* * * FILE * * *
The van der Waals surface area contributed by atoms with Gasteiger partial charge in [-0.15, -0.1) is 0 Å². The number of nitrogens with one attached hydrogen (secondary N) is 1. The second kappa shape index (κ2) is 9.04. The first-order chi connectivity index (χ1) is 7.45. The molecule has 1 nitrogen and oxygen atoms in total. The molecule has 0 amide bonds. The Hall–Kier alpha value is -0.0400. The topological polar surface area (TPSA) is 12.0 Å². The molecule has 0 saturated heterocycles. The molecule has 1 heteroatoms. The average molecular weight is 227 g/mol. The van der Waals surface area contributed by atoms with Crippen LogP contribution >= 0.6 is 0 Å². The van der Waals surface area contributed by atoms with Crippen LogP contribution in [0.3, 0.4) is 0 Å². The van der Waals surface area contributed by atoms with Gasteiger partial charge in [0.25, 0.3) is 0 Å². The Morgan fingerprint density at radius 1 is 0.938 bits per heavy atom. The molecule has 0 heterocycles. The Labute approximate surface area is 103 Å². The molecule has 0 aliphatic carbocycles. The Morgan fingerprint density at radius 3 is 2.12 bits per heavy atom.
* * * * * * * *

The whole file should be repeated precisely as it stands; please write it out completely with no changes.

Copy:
The van der Waals surface area contributed by atoms with Gasteiger partial charge in [-0.15, -0.1) is 0 Å². The number of nitrogens with one attached hydrogen (secondary N) is 1. The second kappa shape index (κ2) is 9.04. The first-order chi connectivity index (χ1) is 7.45. The molecule has 1 nitrogen and oxygen atoms in total. The molecule has 0 amide bonds. The Hall–Kier alpha value is -0.0400. The topological polar surface area (TPSA) is 12.0 Å². The molecule has 0 saturated heterocycles. The molecule has 1 heteroatoms. The average molecular weight is 227 g/mol. The van der Waals surface area contributed by atoms with Crippen LogP contribution >= 0.6 is 0 Å². The van der Waals surface area contributed by atoms with Crippen LogP contribution in [0.3, 0.4) is 0 Å². The van der Waals surface area contributed by atoms with Gasteiger partial charge in [0.25, 0.3) is 0 Å². The Morgan fingerprint density at radius 1 is 0.938 bits per heavy atom. The molecule has 0 heterocycles. The Labute approximate surface area is 103 Å². The molecule has 0 aliphatic carbocycles. The Morgan fingerprint density at radius 3 is 2.12 bits per heavy atom.